Colbie Caillat: I don’t know if it did at the beginning because I just loved singing. I heard Lauryn Hill when I was 11 years old, and I knew from then on that I wanted to be a singer when I grew up. But, because I wanted to be a singer, my dad told me how important it was to learn how to play an instrument, and become a songwriter and an artist. So, by being in the studio with him, and hearing the work he had done, and hearing him teach me how song structure worked…what a verse, a chorus, and what a bridge was, and how you’re supposed to go there to make the song change, and then go back to the chorus. He taught me a lot about music, and really, because of him, I started writing songs and playing guitar.

Susan Ewing: Are there any artists at all that you want to collaborate with and you feel you could have that comfort level with?
Caillat: I’ve been telling people I want to work with Common. I love hip hop and R&B and I’ve done collaborations with people who are in the same music format like acoustic pop. I love Common and I’ve met with him and I told him I want to work with him and I hope someday I’ll get to do that because I think we could come up with some cool melodies together and he could be very rhythmic with his rapping.

Nick Arnold: As an artist who broke through in the past decade, you’ve witnessed the greatest rate of change in the history of the music industry. What advice would you give to these new singer-songwriters and musicians who are trying to break through?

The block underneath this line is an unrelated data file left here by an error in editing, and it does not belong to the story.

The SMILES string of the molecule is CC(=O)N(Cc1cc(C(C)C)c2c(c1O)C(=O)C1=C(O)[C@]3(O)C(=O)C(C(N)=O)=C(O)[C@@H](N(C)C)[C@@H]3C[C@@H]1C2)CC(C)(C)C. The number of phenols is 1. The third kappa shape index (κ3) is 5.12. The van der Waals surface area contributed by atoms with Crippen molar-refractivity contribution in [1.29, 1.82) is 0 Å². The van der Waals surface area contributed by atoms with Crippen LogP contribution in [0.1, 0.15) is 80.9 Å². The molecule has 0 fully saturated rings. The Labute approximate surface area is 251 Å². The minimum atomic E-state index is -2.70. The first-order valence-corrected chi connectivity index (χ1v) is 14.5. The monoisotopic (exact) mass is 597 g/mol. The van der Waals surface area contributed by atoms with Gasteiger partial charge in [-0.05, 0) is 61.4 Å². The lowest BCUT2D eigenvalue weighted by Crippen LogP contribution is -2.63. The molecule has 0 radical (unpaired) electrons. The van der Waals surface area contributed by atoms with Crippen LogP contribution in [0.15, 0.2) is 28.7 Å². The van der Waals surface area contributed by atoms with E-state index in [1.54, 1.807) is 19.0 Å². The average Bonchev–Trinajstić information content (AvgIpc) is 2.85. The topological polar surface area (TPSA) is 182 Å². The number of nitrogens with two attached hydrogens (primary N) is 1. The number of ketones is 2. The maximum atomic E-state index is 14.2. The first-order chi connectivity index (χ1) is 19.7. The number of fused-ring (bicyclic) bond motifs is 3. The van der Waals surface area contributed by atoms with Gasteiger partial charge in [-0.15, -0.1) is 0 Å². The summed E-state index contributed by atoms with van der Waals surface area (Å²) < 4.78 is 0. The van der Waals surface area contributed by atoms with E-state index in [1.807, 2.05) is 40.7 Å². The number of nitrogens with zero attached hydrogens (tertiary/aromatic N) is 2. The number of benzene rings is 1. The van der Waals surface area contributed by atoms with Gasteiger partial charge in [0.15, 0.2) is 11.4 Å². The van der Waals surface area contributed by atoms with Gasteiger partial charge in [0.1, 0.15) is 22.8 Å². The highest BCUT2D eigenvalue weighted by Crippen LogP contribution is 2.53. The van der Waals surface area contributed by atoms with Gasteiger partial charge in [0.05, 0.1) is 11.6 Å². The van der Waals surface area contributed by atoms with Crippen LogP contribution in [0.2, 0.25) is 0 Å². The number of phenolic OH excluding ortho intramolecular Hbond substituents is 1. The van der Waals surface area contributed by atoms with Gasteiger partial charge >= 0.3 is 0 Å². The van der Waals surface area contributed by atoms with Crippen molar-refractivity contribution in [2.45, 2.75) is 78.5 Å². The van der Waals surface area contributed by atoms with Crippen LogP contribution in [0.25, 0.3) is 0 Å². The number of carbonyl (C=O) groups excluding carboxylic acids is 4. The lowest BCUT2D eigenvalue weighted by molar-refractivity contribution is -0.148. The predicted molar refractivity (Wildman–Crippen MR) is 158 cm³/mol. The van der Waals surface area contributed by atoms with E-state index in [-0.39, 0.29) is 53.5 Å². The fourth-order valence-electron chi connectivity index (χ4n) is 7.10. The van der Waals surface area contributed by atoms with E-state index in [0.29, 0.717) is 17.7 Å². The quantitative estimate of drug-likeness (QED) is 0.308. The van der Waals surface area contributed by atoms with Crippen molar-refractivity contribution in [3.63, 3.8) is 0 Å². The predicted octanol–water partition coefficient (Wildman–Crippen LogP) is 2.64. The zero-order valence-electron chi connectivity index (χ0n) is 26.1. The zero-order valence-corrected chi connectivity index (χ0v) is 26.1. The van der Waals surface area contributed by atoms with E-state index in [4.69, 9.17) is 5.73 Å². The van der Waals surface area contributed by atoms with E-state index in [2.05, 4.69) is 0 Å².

Caillat: Social networking is a good way if you’re a songwriter. If you’re a musician or songwriter, put all of your songs up on You Tube, MySpace, Twitter, Facebook, any of those. Start asking your fans which songs they like the most, and get their advice on which songs to choose. Start pairing yourself with a business, because there are so many aspects of it that are challenging and difficult, and once you learn them and have them down you can really evolve from there. Practice whatever craft you’re passionate about, and build everything around it.

Jenay Ross: In the panel, you were talking about how you use to be shy. What advice would you give singer-songwriters who are shy and are trying to break through that?
Caillat: Lots of things. First of all, it takes a while, so it’s not going to happen overnight. I’m still a little nervous, but nowhere near what I was in the beginning. So, when you’re on stage, you’re in the process of having to perform in front of someone. Take deep breaths. Remember to smile and remember they’re there to hear you and it’s about music enjoyment and also I’m going to work with a stage coach and someone that can work with me through why I get nervous. So, do whatever it takes to work your way through that mentally and write notes. And someone else told me to stand in front of a mirror and say like ten good things about yourself and try to build up your confidence that way.

Dertrick Winn: You gained a lot of popularity through MySpace and You Tube. Did you plan to gain success off of your online social networks?